Program attracts students from around the world; encourages pursuit of STEM careers
A Mazama High School senior spent a week this fall immersed in hands-on simulations and leadership training at the Honeywell Leadership Challenge Academy at the U.S. Space and Rocket Center.
As part of the five-day camp, Alex Lehman participated in a simulated space mission, mall collapse, and fighter jet mission.
He was one of 200 out of 700 applicants worldwide chosen to attend the week-long camp in Huntsville, Ala., in October. Students are selected through a rigorous application and review process based on academic achievement and community involvement. Honeywell and its employees help fund the scholarships, which cover the cost of tuition, meals, accommodations and program materials. For the camp Alex attended, a student needs to have a parent working at the company.
Alex described the camp as a “leadership academy based around space,” saying he learned how to lead, give speeches, and build teamwork through participating in challenges. “Our main focus was teamwork, leadership, and crisis management.”
Participants developed STEM (science, technology, engineering, and math) leadership skills through team-building challenges such as building, coding, and testing rockets, simulated astronaut training, shuttle missions, and a low-gravity moonwalk. Student also used computational thinking and computer science to deepen their digital skills.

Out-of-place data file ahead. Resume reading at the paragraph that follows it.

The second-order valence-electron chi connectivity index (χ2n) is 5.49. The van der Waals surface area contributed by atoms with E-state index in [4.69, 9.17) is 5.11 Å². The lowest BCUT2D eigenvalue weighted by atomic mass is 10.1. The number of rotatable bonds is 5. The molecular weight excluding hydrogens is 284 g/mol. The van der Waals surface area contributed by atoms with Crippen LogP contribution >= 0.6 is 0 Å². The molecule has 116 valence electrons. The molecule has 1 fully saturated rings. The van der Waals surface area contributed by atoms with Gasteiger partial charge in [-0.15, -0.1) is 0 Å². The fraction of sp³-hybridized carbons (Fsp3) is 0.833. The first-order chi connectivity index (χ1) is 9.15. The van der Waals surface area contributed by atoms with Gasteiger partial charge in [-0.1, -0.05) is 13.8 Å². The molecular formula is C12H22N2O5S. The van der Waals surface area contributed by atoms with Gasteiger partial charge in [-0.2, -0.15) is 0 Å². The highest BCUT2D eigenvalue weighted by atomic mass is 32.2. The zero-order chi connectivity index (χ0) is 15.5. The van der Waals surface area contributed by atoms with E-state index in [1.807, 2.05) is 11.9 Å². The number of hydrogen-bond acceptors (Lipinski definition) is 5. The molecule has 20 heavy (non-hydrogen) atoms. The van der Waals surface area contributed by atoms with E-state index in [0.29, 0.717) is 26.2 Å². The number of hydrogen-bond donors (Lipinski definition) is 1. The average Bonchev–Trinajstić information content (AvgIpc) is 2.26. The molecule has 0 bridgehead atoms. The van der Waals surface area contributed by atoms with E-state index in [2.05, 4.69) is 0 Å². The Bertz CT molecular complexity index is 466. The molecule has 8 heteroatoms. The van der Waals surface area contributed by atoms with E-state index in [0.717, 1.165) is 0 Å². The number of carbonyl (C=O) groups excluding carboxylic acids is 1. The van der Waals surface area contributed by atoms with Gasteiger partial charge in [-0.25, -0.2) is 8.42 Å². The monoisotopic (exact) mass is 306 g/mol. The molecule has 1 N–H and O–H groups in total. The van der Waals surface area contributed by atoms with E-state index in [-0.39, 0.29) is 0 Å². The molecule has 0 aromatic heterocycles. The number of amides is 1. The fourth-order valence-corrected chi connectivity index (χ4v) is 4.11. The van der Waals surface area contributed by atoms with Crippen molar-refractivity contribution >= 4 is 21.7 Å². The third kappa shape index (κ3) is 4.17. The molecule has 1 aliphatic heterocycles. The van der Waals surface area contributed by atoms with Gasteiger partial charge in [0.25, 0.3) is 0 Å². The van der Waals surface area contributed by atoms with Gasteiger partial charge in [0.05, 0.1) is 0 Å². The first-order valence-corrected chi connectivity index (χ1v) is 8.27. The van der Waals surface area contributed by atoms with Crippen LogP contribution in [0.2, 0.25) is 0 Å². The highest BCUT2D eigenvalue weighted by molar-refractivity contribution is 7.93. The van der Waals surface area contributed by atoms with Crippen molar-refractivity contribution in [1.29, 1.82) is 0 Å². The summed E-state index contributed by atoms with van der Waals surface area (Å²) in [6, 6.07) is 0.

The academy attracted students from all over the world, and Alex returned home with connections to other youth who are interested in STEM fields. He plans to study computer science with a long-term goal of earning a PhD and working in research analytics.
At Mazama, Alex is a 4.0 student in the STEM&M program and also competes on the school’s competitive robotics team. For his senior project, he is building a website for Mazama’s robotics program.
Alex entered the academy thinking he was an introvert, but quickly learned that word didn’t define him, especially after he won the academy’s Excellence in Leadership Award.
“I had reservations at first,” he admitted. “But I learned an incredible amount leadership wise, and made connections I never thought were possible. My roommates were six amazing people. We would stay up late and talk about life, and I ended up making good friends from around the world.”